Although there was speculation in the 1950’s that the area had a massive untapped reserve, ultimately Ivanhoe discovered the site using the exploration license provided by the government. As such, when negotiations began, Mongolia only had the leverage to demand a 34 percent stake, the minimum requirement for mines determined to be strategic.
If the government discovered Oyu Tolgoi using state funds instead of Ivanhoe Mines, Mongolia would have been in a position where it could demand a 50 percent stake in the mine while offering the project to large mining companies such as Rio Tinto. But that was obviously not the case. The reality is, if not Rio Tinto, the government would have needed to involve Glencore or BHP Billiton or any other large mining giant capable of financing such a large project. To date, Rio Tinto has invested seven billion USD in Oyu Tolgoi. The Mongolian government did not have the capacity to finance a project of this magnitude in 2001 nor does it have this capability in 2018.
The bottom line is that Mongolia had no other choice but to give up at least 50 percent of Oyu Tolgoi’s stake to a foreign mining corporation to even begin development of Oyu Tolgoi.
When negotiating the 2009 Oyu Tolgoi Investment agreement, the Mongolian side essentially had to choose between equity and royalty. Choosing royalty over equity meant that the 34 percent stake would be lower but the royalty fees and taxes paid to the government would be higher. This would have helped boost short-term revenue to Mongolia but hurt the long-term prospects of dividends from the mine. The Mongolian side ultimately chose equity, banking on the large dividends that will be distributed once the mine breaks even and becomes profitable. Mongolia’s 34 percent stake in the mine cannot be decreased under the Investment Agreement and the government can in fact increase its stake up to 50 percent after 30 years from 2009.
But time is required for Oyu Tolgoi to recuperate the initial cost of development at the mine. In addition, Mongolia took a share in the shareholder debt that was used to establish the company. Mongolia will pay off this share of debt in the future from cash flow from mine operations. Rio has made it clear that the earliest dividends will be distributed is in 2026, while the Mongolian government expects to receive dividends by 2032. However, a lot of that money will be used to pay off the share of debt totaling 1.7 billion USD at 6.5 percent interest.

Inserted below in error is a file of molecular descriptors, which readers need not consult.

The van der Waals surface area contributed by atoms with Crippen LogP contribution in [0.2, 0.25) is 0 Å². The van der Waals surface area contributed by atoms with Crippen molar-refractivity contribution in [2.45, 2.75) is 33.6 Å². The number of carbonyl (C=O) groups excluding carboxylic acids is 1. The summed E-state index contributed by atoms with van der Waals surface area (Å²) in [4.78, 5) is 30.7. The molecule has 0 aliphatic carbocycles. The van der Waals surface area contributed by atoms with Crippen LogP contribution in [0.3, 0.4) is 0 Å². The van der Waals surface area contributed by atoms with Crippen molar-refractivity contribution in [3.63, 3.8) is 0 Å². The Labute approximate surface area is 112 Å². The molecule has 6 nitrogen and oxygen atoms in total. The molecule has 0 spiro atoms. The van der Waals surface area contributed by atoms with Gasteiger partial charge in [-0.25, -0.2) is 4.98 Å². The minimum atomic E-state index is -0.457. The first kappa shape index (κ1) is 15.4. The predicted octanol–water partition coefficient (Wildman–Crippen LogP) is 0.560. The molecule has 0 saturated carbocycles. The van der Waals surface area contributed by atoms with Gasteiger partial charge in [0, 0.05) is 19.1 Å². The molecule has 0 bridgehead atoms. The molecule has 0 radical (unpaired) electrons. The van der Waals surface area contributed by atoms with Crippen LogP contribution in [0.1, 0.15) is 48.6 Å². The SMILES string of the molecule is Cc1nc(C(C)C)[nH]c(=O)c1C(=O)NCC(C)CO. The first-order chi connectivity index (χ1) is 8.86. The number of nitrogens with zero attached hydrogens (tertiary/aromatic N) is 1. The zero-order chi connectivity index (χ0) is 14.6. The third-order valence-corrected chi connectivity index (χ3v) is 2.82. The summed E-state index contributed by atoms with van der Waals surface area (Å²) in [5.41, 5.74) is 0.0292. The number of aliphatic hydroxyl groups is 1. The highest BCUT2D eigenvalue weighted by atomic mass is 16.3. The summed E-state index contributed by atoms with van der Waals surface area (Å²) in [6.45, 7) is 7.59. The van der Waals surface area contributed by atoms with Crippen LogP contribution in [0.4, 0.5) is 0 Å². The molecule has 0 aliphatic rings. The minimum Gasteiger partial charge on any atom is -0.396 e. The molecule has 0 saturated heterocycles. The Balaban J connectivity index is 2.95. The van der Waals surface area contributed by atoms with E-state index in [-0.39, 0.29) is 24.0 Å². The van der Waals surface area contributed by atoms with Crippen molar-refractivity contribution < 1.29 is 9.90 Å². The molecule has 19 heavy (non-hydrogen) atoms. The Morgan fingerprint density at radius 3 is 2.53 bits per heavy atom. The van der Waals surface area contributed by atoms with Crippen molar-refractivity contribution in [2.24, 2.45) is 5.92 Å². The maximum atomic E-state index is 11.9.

The fact that Mongolia will most likely not receive dividends until 2032 and owes money has been a point of frustration for many who oppose the agreement. In response, Rio Tinto CEO Jean Sebastien Jacques explained that Oyu Tolgoi must first break even with the costs of developing the mine and become profitable before distributing dividends.
“First, in order to distribute dividends, a company must be profitable. More than seven billion USD was invested for the Oyu Tolgoi project and an additional five billion USD was invested for the development of the underground mine,” Jacques explained during his visit to Mongolia in January 2018.
“Every investor wants Oyu Tolgoi to profit as quickly as possible and to receive dividends. As I’m sure all of you know, the Mongolian government opted to not invest the amount required from a 34 percent shareholder and decided to cover this investment with its future dividends,” Jacques added.
Even despite the fact that Mongolia has not seen one cent of dividends, Oyu Tolgoi said has paid 1.5 billion USD in taxes, royalties, and other payments. This has made Oyu Tolgoi the biggest taxpayer in Mongolia for the last five years, since it began open pit mining operations in 2013.
Rio has banked on its forecast that both the price and demand of copper will skyrocket once the underground development of Oyu Tolgoi is complete. New technological advancements such as the use of electric cars will help drive demand, Rio says.
Another factor is that no other large copper mines will be turned operational in the coming years. This has allowed Rio to operate on the assumption that demand of copper will outpace the supply. Jacques said that Rio forecasts the demand increase of copper will coincide with the opening bell of the underground mine.
Despite being commissioned over nine years ago, the Oyu Tolgoi mine is still in its infancy, with the opening bell of the underground mine not due for at least another three years. While the case can be made that the Investment Agreement can be improved to better benefit Mongolia, it is baseless to say it is a completely unfair agreement. In fact, based on the position and leverage Mongolia had going into the negotiations, it can even be argued that the current agreement was the best scenario....
Ulaanbaatar /MONTSAME/ As part of the German-Mongolian development cooperation project “Biodiversity and Adaptation to Climate Change, field and research equipment have been granted to eleven protected areas to strengthen their activities.
Today, Ambassador of Federal Republic of Germany to Mongolia, Mr. Stefan Duppel handed over the equipment to Mongolian Minister of the Environment and Tourism, Mr. N. Tserenbat.
The granted equipment include tents, sleeping backs, cameras and laptops. Moreover the protected areas are now connected to a high speed internet-network and a website providing information about the development project was created.
Minister N. Tserenbat said in his opening address that this equipment and these devices which were handed over to the administration of protected areas are indispensable to increase the inclusion of buffer zones into the management of protected areas, to provide information about environment to local people and to implement the rangers’ and specialists’ monitoring work soon.